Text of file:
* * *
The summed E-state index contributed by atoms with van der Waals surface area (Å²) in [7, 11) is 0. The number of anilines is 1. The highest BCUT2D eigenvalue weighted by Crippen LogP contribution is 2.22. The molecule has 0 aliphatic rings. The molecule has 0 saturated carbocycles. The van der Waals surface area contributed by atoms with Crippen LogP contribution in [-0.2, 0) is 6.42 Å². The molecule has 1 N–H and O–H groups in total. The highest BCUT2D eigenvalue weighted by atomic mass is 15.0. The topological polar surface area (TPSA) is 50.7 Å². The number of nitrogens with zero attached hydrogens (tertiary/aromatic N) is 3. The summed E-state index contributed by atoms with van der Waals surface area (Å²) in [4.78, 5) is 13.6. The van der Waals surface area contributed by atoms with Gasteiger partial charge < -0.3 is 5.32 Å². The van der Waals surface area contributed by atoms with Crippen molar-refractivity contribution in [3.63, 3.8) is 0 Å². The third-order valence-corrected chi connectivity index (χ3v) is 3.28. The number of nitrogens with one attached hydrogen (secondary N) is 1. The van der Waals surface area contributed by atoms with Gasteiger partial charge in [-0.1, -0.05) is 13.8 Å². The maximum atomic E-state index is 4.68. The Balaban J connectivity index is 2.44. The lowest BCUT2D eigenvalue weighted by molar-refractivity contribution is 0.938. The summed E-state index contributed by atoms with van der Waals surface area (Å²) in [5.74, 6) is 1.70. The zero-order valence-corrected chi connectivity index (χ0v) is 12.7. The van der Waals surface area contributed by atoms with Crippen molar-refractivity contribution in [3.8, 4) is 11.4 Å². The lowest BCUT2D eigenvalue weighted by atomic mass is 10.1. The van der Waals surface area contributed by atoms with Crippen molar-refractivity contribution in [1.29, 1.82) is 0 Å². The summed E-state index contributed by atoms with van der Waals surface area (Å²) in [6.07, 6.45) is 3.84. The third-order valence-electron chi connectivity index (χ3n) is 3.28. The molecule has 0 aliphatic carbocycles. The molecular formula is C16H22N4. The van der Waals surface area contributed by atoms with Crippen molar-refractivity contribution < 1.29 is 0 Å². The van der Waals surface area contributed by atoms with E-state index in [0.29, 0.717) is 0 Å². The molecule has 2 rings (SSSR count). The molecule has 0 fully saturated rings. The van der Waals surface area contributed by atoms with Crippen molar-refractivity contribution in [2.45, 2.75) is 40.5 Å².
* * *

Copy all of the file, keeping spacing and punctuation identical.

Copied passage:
The summed E-state index contributed by atoms with van der Waals surface area (Å²) in [7, 11) is 0. The number of anilines is 1. The highest BCUT2D eigenvalue weighted by Crippen LogP contribution is 2.22. The molecule has 0 aliphatic rings. The molecule has 0 saturated carbocycles. The van der Waals surface area contributed by atoms with Crippen LogP contribution in [-0.2, 0) is 6.42 Å². The molecule has 1 N–H and O–H groups in total. The highest BCUT2D eigenvalue weighted by atomic mass is 15.0. The topological polar surface area (TPSA) is 50.7 Å². The number of nitrogens with zero attached hydrogens (tertiary/aromatic N) is 3. The summed E-state index contributed by atoms with van der Waals surface area (Å²) in [4.78, 5) is 13.6. The van der Waals surface area contributed by atoms with Gasteiger partial charge < -0.3 is 5.32 Å². The van der Waals surface area contributed by atoms with Crippen molar-refractivity contribution in [3.63, 3.8) is 0 Å². The third-order valence-corrected chi connectivity index (χ3v) is 3.28. The number of nitrogens with one attached hydrogen (secondary N) is 1. The van der Waals surface area contributed by atoms with Gasteiger partial charge in [-0.1, -0.05) is 13.8 Å². The maximum atomic E-state index is 4.68. The Balaban J connectivity index is 2.44. The lowest BCUT2D eigenvalue weighted by molar-refractivity contribution is 0.938. The summed E-state index contributed by atoms with van der Waals surface area (Å²) in [5.74, 6) is 1.70. The zero-order valence-corrected chi connectivity index (χ0v) is 12.7. The van der Waals surface area contributed by atoms with Crippen molar-refractivity contribution in [3.8, 4) is 11.4 Å². The lowest BCUT2D eigenvalue weighted by atomic mass is 10.1. The van der Waals surface area contributed by atoms with Crippen molar-refractivity contribution in [1.29, 1.82) is 0 Å². The summed E-state index contributed by atoms with van der Waals surface area (Å²) in [6.07, 6.45) is 3.84. The third-order valence-electron chi connectivity index (χ3n) is 3.28. The molecule has 0 aliphatic carbocycles. The molecular formula is C16H22N4. The van der Waals surface area contributed by atoms with Crippen molar-refractivity contribution < 1.29 is 0 Å². The van der Waals surface area contributed by atoms with E-state index in [0.29, 0.717) is 0 Å². The molecule has 2 rings (SSSR count). The molecule has 0 fully saturated rings. The van der Waals surface area contributed by atoms with Crippen molar-refractivity contribution in [2.45, 2.75) is 40.5 Å².